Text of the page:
Another one of Kirsten’s most important possessions is an incomplete set of Station Eleven graphic novels. These books were given to Kirsten by Arthur Leander when she was a small child, before the spread of the Georgian Flu. The main quote from the graphic novel that defines Kirsten’s struggle with reconciling with the end of the pre-disaster world is “I stood looking over my damaged home and tried to forget the sweetness of life on Earth” (42). This quote particularly resonates with Kirsten’s character, because Kirsten has problems with remembering much of her life before the Georgian Flu pandemic, as well as Year One of post-pandemic. Though the quote in the comic book is melancholic, Kirsten yearns to remember more of the past, and her most cherished possessions, the paperweight and the comic books, are her only connection to the pre-apocalyptic world.

REFLECTION:

I decided to focus on the possessions of the characters of Station Eleven, because I feel like their belongings are important in determining the motivations of the characters. I might change to a different topic if I discover a more interesting topic to write about. So far the first two body paragraphs are focused on Kirsten, I plan on writing more about August, Clark, the wandering man with rifle, and the prophet.

A jarring shift in tone and pace.

Author Emily St. John Mandel concludes the novel with a rather jarring change of tone and pace with some character arcs,  which I think proved to be detrimental to the story of Station Eleven.

Previously, in Parts 1-6, the story is told as a kind of commentary to the way people have lived in their respective environments, both pre and post apocalypse. The story had focused more on the mundane, day-to-day activities to show how people have lived out their lives. The storylines of the people pre-apocalypse had more to do with the character’s complex relationships with others, for example, Jeevan’s relationship with his girlfriend and his brother Frank, or Arthur’s relationship with his ex-wives Miranda and Elizabeth. The storylines of people after the apocalypse focused on more complex subjects, like how the characters deal with death, loneliness, longing for the past, survival in a hostile world, and hope for the future. Several examples include Kirsten’s knife tattoos reminding her of her kills (run-ins with death), August’s intense nostalgia for the comforts and amenities of the old world, and Jeevan’s new life living with a wife and son.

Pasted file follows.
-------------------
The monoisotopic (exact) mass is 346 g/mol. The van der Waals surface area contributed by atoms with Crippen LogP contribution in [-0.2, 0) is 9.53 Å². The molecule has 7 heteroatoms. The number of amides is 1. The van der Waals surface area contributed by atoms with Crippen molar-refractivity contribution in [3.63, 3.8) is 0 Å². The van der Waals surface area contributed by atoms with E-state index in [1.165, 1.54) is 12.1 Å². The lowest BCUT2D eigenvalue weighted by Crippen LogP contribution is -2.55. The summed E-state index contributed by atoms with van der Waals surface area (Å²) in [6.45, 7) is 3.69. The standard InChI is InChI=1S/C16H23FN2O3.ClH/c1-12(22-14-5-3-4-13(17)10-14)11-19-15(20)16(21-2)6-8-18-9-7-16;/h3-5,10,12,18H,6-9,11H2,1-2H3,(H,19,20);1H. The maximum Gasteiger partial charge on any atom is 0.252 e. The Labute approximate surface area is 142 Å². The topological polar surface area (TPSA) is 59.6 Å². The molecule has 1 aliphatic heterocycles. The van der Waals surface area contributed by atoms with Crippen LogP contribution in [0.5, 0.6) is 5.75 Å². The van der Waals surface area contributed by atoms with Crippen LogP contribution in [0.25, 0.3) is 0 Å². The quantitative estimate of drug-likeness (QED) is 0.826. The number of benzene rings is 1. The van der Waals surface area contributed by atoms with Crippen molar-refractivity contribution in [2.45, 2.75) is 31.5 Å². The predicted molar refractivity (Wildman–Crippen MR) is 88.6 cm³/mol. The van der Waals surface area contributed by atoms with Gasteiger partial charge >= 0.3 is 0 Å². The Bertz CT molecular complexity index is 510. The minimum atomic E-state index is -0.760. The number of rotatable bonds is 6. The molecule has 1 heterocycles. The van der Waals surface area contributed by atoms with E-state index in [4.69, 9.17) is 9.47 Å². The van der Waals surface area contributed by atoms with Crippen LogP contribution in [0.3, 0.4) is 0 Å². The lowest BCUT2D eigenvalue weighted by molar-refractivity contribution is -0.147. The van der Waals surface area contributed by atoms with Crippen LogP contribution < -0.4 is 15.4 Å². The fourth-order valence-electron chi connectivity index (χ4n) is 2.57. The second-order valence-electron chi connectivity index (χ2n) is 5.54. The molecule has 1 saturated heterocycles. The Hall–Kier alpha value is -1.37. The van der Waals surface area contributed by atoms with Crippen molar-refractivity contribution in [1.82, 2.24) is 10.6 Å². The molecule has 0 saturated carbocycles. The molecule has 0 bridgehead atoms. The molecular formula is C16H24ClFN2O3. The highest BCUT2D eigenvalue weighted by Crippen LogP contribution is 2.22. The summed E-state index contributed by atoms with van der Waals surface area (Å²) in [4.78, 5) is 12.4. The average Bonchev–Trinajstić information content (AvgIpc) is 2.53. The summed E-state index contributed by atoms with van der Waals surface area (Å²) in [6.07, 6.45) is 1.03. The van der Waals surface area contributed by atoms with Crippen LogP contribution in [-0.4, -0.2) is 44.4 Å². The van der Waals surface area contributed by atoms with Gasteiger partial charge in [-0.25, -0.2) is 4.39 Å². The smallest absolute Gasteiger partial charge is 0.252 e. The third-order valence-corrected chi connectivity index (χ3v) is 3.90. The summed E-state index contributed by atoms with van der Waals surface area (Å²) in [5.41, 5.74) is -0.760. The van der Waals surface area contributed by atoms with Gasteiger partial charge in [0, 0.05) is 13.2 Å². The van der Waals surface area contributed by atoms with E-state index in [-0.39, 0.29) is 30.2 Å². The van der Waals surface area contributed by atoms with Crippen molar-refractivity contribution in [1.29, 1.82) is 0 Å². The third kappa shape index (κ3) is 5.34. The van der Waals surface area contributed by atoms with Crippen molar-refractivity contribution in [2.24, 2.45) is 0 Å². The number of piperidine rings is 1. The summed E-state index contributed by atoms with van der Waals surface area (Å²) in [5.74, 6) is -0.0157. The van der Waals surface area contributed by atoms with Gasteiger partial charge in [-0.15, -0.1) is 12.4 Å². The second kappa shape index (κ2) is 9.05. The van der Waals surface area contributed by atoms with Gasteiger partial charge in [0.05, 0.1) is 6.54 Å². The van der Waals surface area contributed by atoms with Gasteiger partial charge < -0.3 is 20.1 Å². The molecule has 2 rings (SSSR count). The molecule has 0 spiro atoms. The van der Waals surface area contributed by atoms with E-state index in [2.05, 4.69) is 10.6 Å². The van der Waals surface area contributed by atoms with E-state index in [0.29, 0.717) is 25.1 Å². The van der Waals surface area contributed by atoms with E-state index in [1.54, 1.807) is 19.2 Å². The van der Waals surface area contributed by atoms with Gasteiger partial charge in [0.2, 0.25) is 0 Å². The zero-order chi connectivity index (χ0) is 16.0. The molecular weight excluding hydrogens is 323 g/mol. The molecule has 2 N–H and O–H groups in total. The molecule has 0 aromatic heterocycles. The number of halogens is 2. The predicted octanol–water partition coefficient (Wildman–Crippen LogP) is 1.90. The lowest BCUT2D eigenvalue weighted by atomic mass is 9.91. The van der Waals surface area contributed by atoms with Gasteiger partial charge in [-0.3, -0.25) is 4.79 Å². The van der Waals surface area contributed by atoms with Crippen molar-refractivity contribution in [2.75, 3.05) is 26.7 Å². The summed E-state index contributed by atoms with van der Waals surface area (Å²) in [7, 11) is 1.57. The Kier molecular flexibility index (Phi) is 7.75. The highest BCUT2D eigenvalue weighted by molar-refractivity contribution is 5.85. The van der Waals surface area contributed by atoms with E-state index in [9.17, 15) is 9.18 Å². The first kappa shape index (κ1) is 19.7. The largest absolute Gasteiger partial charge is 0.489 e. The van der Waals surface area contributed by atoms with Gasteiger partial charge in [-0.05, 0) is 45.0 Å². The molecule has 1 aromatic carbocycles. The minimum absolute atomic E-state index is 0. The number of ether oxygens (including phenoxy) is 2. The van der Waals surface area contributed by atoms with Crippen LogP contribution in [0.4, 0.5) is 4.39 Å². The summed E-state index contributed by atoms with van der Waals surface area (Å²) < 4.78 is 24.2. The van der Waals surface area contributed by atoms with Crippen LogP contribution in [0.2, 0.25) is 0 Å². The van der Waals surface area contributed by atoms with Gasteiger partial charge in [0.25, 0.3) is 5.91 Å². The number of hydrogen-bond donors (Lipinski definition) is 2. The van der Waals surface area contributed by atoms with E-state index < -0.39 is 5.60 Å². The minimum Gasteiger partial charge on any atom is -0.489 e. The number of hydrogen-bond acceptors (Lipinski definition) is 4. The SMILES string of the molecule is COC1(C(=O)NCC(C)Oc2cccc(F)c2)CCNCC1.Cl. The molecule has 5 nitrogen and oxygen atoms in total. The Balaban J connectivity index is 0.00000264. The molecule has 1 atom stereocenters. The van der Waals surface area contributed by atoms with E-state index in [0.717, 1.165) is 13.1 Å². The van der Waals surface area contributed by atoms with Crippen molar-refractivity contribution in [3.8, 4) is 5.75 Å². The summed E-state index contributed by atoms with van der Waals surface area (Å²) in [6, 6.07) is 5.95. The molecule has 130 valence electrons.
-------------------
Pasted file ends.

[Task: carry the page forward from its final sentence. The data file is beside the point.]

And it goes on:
In Parts 7-9, I felt like there was a shift in regards to the storytelling of the novel. Unlike the previous parts, in which the narrative was “describing” the story (like a day-in-the-life documentary), the last third of the novel leaned more toward “telling” a story. In Parts 1-6, the story was a very realistic and grounded portrayal of how people would react and act in a post-apocalyptic world, with great descriptions of settlements like the airport at Severn City, the authoritarian cult-town of the Prophet, and a post-apocalyptic version of wandering minstrels in the Traveling Symphony. However, the last third of the novel was written more like an adventure story, and it portrayed several characters unrealistically. Kirsten, who was previously a portrayed as a realistic person dealing with a post-apocalyptic world, suddenly turns into an action hero with throwing knives, which I found to be totally unbelievable in the scope of the novel, especially when it was long established that the author had taken a more realistic approach to the story. One especially jarring instance was with her interview with the newspaper:  “ ‘When you think of how the world’s changed in your lifetime, what do you think about?’  ‘I think of killing.’ ” (265). This was the last thing I expected Kirsten to say, as it was already established that she was very interested in the performing arts, I would have thought she would have said something about the loss of generations of music and theater. It was also established that Kirsten does not remember much of Year One, which she described as very violent so that had established Kirsten’s aversion and/or reluctance towards violence. But in this instance, she comes off as a gruff, edgy killer which was totally at odds with her characterization.

Also I felt that the conclusion of the Prophet’s story arc was rushed and abrupt. The Prophet’s (Tyler’s) motivations were never established; he believes that he is destined to repopulate the earth, but it is never established why he believes that. Tyler is revealed to be deeply religious as a result of his constant reading of the bible, but a person doesn’t become a sociopath with a god complex simply because they were religious. It is never explicitly revealed how and why Tyler becomes a cult leader and prophet. The author also does not finish Elizabeth’s storyline, and she simply disappears from the story after she walks away from the Severn City Airport with Tyler in tow. Is this meant to imply that Elizabeth’s death(?) pushes Tyler to create a cult? Furthermore, in the forest, with the Prophet holding Kirsten at gunpoint, Kirsten is saved by a deus ex machina when a young man has a sudden change of heart and shoots the Prophet, which was an extremely disappointing ending to what was otherwise an interesting character.